Rather like Thunderbird 1, other episodes would go on to showcase Thunderbird 2’s own unique abilities away from its primary function as a transporter. However, Thunderbird 2 clearly remains the standout winner in Trapped in the Sky. Ironically, we get to see a wider sense of scale in Thunderbird 2’s contribution to the series within the respective debuts of Thunderbirds 3 and 4. The Himalayan snowstorms of Sun Probe provide a dramatic backdrop for Thunderbird 2 to take up a strategic position and deploy the Transmitter Truck when Virgil and Brains attempt to rescue the runaway Sun Probe rocket. Later, in The Mighty Atom, Thunderbird 2’s release of pod 4 offers a dynamic seascape setting for capturing how Thunderbirds 2 and 4 interact with each other.

Armed with its much-loved launch sequence, Thunderbird 2’s mightily impressive introduction in Trapped in the Sky serves as a firm reminder as to why the transporter craft remains one of Thunderbirds’ most adored vehicles.

Thunderbird 3

Thunderbird 3 races across the stars to help the Sun Probe.

Thunderbird 3’s debut as a rescue vehicle comes in the series’ fourth episode, Sun Probe. Thunderbird 3’s introduction is a far more curiously significant affair than Trapped in the Sky. While Thunderbirds 1 and 2 go on to become Thunderbirds‘ star vehicular attractions, the series rarely gives as much focus to International Rescue’s space rescue craft. Thunderbird 3 may not be as visually multi-faceted as Thunderbirds 1 and 2, but it’s not given as much focus elsewhere in the series.

In Sun Probe, both Thunderbirds 2 and 3 perform a two-pronged rescue attempt when the Sun Probe rocket risks being dragged into the sun during its mission to collect a shard of the massive star. With the youngest Tracy brother, Alan Tracy, in command of International Rescue’s spacecraft and accompanied by Scott and engineering assistant Tin Tin, Thunderbird 3 performs a dangerously tense rescue mission. Thunderbird 3 is pushed to its operational limits by catching up to the Sun Probe without risking getting too close to the sun itself. The plan is to remotely trigger the Sun Probe’s retro rockets into life via radio beam, an opportunity then to showcase Thunderbird 3’s navigation and transmission ingenuity.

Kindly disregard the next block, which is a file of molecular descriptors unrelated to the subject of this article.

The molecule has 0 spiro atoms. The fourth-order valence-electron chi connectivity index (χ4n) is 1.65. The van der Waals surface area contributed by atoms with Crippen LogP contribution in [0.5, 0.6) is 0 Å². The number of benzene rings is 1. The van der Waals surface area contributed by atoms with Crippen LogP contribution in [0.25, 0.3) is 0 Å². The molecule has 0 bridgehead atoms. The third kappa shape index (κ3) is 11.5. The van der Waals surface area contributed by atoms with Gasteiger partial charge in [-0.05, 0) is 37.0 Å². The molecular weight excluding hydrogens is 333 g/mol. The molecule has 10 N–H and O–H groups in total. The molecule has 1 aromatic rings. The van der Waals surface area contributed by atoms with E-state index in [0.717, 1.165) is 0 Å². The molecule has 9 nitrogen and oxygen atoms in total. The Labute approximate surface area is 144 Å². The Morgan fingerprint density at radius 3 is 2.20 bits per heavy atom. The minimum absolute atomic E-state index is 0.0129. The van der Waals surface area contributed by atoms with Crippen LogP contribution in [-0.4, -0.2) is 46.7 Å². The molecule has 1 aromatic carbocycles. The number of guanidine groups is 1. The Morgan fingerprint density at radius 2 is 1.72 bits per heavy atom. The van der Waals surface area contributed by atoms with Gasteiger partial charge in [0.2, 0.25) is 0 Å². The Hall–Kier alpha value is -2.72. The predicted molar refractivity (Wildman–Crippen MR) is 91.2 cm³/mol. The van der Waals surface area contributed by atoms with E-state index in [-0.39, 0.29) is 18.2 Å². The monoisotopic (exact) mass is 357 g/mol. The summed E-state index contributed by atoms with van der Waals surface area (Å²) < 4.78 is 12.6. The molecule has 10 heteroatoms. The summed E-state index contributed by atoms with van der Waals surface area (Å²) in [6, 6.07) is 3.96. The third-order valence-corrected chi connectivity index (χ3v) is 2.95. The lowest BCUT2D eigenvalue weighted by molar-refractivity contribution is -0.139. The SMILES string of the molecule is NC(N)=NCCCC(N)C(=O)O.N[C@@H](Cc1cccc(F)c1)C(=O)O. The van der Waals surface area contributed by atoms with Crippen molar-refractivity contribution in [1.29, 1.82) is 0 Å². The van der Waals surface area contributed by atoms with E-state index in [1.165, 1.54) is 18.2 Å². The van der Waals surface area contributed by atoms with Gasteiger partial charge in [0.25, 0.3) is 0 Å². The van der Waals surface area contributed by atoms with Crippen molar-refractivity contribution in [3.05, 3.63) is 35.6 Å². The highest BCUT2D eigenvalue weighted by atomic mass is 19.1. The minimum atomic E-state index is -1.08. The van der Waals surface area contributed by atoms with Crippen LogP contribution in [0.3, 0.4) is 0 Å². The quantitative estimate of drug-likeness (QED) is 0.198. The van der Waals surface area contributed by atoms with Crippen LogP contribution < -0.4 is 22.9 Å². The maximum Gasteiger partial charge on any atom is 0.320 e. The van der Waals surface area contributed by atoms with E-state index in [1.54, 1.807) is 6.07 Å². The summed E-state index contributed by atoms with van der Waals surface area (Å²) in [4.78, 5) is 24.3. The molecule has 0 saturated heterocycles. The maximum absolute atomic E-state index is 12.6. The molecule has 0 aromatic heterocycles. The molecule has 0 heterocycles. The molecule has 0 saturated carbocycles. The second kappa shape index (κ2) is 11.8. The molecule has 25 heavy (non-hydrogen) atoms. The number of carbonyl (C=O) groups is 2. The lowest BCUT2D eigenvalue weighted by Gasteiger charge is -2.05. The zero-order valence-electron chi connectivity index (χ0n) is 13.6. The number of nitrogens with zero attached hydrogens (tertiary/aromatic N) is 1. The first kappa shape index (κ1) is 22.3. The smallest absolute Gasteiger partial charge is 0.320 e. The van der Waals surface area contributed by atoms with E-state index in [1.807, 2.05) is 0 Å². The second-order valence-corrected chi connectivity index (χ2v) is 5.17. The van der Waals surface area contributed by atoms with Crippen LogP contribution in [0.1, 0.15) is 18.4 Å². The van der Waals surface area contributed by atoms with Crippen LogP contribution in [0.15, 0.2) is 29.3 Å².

Thunderbird 3’s method of saving the Sun Probe carries distinct echoes of how the Elevator Cars came to the aid of Fireflash. In both cases, International Rescue utilises its own fantastic technology to bring both vehicles to safety. Perhaps the events of Trapped in the Sky served as a springboard of inspiration for this follow-up? Intriguingly, where the Thunderbirds blast off into action following London Airport’s own failed efforts to bring the Fireflash to safety, we have a reversed situation here. When Thunderbird 3 eventually succeeds in dragging the Sun Probe off course, TB3 itself slips into the path of the sun! Already situated in the Himalayas, Virgil and Brains must perform their own haphazard attempts to save Alan, Scott, and Tin Tin. Sun Probe gives us a thrillingly daring debut for Thunderbird 3, reminding us that even International Rescue sometimes needs its own saviours.

Thunderbird 4

Thunderbird 4 prepares to destroy the sea water intake of an irrigation plant that’s about to explode.

Thunderbird 4 receives the most delayed introduction of all the main Thunderbird machines. International Rescue’s submarine rescue craft makes its first appearance in the series’ sixth episode, The Mighty Atom. Here, Thunderbird 4 swings into action by cutting off the seawater intake of an atomic irrigation plant, which has been sabotaged to go into critical meltdown by the Hood. Underwater sequences were now a well-oiled machine from A.P. Films thanks to Thunderbirds predecessor, Stingray. However, much like Thunderbird 3, imaginative underwater set pieces would be in short supply for the series, as Thunderbirds 1 and 2 proved more popular in future stories being created for the series.